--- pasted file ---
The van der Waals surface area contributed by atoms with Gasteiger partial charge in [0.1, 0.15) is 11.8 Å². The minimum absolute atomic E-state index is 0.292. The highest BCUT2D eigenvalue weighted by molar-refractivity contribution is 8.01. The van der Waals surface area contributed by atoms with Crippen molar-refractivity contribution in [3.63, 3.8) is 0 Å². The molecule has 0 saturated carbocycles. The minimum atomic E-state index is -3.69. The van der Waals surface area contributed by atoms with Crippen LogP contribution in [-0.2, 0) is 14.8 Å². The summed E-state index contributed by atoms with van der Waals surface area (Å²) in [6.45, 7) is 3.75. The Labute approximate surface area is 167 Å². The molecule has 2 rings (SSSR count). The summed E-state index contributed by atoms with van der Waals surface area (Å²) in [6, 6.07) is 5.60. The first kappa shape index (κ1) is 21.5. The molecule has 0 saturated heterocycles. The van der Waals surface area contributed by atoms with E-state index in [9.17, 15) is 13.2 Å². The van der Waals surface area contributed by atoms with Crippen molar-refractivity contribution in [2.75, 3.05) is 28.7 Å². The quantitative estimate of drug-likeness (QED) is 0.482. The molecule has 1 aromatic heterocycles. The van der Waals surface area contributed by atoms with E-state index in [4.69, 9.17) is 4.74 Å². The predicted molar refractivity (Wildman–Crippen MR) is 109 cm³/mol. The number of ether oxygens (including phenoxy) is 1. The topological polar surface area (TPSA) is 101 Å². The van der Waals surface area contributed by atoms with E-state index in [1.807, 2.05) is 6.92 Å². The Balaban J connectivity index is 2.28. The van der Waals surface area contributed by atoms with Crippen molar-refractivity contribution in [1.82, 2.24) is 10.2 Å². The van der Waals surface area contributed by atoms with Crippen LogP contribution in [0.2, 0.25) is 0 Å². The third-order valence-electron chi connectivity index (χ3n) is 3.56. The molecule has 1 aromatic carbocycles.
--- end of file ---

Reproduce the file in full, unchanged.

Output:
The van der Waals surface area contributed by atoms with Gasteiger partial charge in [0.1, 0.15) is 11.8 Å². The minimum absolute atomic E-state index is 0.292. The highest BCUT2D eigenvalue weighted by molar-refractivity contribution is 8.01. The van der Waals surface area contributed by atoms with Crippen molar-refractivity contribution in [3.63, 3.8) is 0 Å². The molecule has 0 saturated carbocycles. The minimum atomic E-state index is -3.69. The van der Waals surface area contributed by atoms with Crippen LogP contribution in [-0.2, 0) is 14.8 Å². The summed E-state index contributed by atoms with van der Waals surface area (Å²) in [6.45, 7) is 3.75. The Labute approximate surface area is 167 Å². The molecule has 2 rings (SSSR count). The summed E-state index contributed by atoms with van der Waals surface area (Å²) in [6, 6.07) is 5.60. The first kappa shape index (κ1) is 21.5. The molecule has 0 saturated heterocycles. The van der Waals surface area contributed by atoms with E-state index in [9.17, 15) is 13.2 Å². The van der Waals surface area contributed by atoms with Crippen molar-refractivity contribution in [2.75, 3.05) is 28.7 Å². The quantitative estimate of drug-likeness (QED) is 0.482. The molecule has 1 aromatic heterocycles. The van der Waals surface area contributed by atoms with E-state index in [4.69, 9.17) is 4.74 Å². The predicted molar refractivity (Wildman–Crippen MR) is 109 cm³/mol. The number of ether oxygens (including phenoxy) is 1. The topological polar surface area (TPSA) is 101 Å². The van der Waals surface area contributed by atoms with E-state index in [1.807, 2.05) is 6.92 Å². The Balaban J connectivity index is 2.28. The van der Waals surface area contributed by atoms with Crippen molar-refractivity contribution in [1.82, 2.24) is 10.2 Å². The van der Waals surface area contributed by atoms with Crippen LogP contribution in [0.2, 0.25) is 0 Å². The third-order valence-electron chi connectivity index (χ3n) is 3.56. The molecule has 1 aromatic carbocycles.